British troops in Iraq to halve by next spring
Prime Minister Gordon Brown announces pullout amid antiwar protests and poor showing in polls.
British Prime Minister Gordon Brown distanced his government decisively from his predecessor's Iraq war policy Monday when he laid out a plan to cut British troops in that country by half by next year. The announcement, made amid massive antiwar protests in London and atop a decision to delay national elections for another year, reflects the pressure on the government to pull out of an unpopular intervention before going to the polls.Skip to next paragraph
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Senior government officials called the proposal to halve the number of British troops from 5,000 to less than 2,500 by next spring a "progressive glide path" out of the country, reports the Financial Times.
About 5,000 troops are in Iraq, down from 5,500 at the beginning of September. This will fall to 4,500 as security control in Basra province is handed to Iraqi forces, probably in two months' time. At this stage, Mr. Brown said, Britain would move from a combat to an "overwatch" role – which would have two stages.
In the first, the role would have three main responsibilities: training and mentoring; securing supply routes to Baghdad from Kuwait and helping US forces police the Iran-Iraq border; and going to the aid of Iraqi security forces when called upon. But 500 support and logistics troops would at this point also set up a base in a neighbouring country. Officials said negotiations about the arrangements for a base in Kuwait were continuing.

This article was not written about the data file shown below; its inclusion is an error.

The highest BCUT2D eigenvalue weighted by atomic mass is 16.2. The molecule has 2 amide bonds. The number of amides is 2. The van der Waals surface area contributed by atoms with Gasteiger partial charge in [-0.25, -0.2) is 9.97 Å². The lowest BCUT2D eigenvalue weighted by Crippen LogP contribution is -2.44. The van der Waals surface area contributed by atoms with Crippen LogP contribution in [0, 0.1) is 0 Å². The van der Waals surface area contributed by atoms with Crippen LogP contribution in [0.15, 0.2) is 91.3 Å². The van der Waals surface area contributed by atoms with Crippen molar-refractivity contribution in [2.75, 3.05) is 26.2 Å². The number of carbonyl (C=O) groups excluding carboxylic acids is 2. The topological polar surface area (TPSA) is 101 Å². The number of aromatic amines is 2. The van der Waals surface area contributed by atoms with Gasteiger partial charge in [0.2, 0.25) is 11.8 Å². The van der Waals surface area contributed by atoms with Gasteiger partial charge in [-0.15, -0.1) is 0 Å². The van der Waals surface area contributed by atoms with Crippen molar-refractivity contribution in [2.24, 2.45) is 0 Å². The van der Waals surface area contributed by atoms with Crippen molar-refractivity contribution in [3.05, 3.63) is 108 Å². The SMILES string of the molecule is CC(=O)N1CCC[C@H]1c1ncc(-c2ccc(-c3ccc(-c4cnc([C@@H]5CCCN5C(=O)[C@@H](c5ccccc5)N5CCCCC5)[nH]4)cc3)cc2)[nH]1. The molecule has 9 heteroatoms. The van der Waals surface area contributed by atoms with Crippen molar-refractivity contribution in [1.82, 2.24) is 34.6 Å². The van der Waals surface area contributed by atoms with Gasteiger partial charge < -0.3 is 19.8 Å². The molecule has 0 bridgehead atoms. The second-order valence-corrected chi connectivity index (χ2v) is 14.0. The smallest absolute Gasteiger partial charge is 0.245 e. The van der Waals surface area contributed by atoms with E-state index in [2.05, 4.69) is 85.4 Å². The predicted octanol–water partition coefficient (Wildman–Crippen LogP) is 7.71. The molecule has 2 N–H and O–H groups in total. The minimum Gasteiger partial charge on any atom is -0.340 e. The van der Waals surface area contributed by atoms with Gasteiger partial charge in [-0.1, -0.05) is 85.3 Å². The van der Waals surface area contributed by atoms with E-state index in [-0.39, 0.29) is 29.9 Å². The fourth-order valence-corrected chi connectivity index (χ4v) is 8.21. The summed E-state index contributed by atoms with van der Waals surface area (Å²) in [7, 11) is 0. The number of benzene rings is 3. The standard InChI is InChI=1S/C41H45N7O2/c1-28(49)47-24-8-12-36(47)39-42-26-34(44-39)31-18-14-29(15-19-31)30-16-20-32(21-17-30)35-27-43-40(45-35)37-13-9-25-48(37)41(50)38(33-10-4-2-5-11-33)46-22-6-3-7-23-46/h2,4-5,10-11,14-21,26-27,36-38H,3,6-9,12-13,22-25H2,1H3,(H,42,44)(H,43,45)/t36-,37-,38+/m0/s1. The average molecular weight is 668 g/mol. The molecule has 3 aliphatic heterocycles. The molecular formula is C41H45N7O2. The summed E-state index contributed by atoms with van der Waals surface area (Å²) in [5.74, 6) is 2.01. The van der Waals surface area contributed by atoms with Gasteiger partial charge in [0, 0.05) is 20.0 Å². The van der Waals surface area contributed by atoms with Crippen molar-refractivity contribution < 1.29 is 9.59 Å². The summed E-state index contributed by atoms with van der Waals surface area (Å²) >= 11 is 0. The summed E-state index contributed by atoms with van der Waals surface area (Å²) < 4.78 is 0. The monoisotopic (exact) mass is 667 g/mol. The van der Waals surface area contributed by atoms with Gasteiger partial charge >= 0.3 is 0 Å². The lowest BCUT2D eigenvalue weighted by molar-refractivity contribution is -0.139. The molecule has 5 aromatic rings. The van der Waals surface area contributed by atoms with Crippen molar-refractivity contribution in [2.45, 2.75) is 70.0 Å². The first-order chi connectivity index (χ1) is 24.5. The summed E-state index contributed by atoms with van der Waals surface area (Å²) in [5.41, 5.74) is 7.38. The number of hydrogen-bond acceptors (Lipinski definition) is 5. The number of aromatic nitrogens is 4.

The government will take more decisions next April, but officials acknowledged that "it was possible British troops could be out of Iraq by the end of next year," said the Financial Times. Mr. Brown put the decision down to progress in the province of Basra in southern Iraq, where British troops are based, describing the situation as "calmer," reports The New York Times.
Since President Bush has made clear that American troops will remain heavily committed in Iraq at least through his administration's end in January 2009, it appears that the tight alliance on Iraq forged between Mr. Brown's predecessor, Tony Blair, and Washington is fraying. Indeed, a hallmark of Mr. Brown's three months as prime minister has been the relative distance he has established with the American president.
Last month, The Washington Post reported that Brown has largely stayed away from commenting on the situation in Iraq, and Britian's Blair-led alliance with US President Bush, "which had severely damaged Labor's public popularity."
Unlike Blair's charismatic oratory about Britain's role in world events, Brown seemed determined to refocus the public debate on local issues, including gun crime, drugs and breast cancer screening. He spoke of the "rising aspirations of the British people" and pledged to build more affordable houses and expand reading and math tutoring in public schools.
The BBC reports that by announcing the cut, Mr. Brown was likely seeking to "calm opinion at home – while at the same time reassuring his American and Iraqi allies that he is not cutting and running."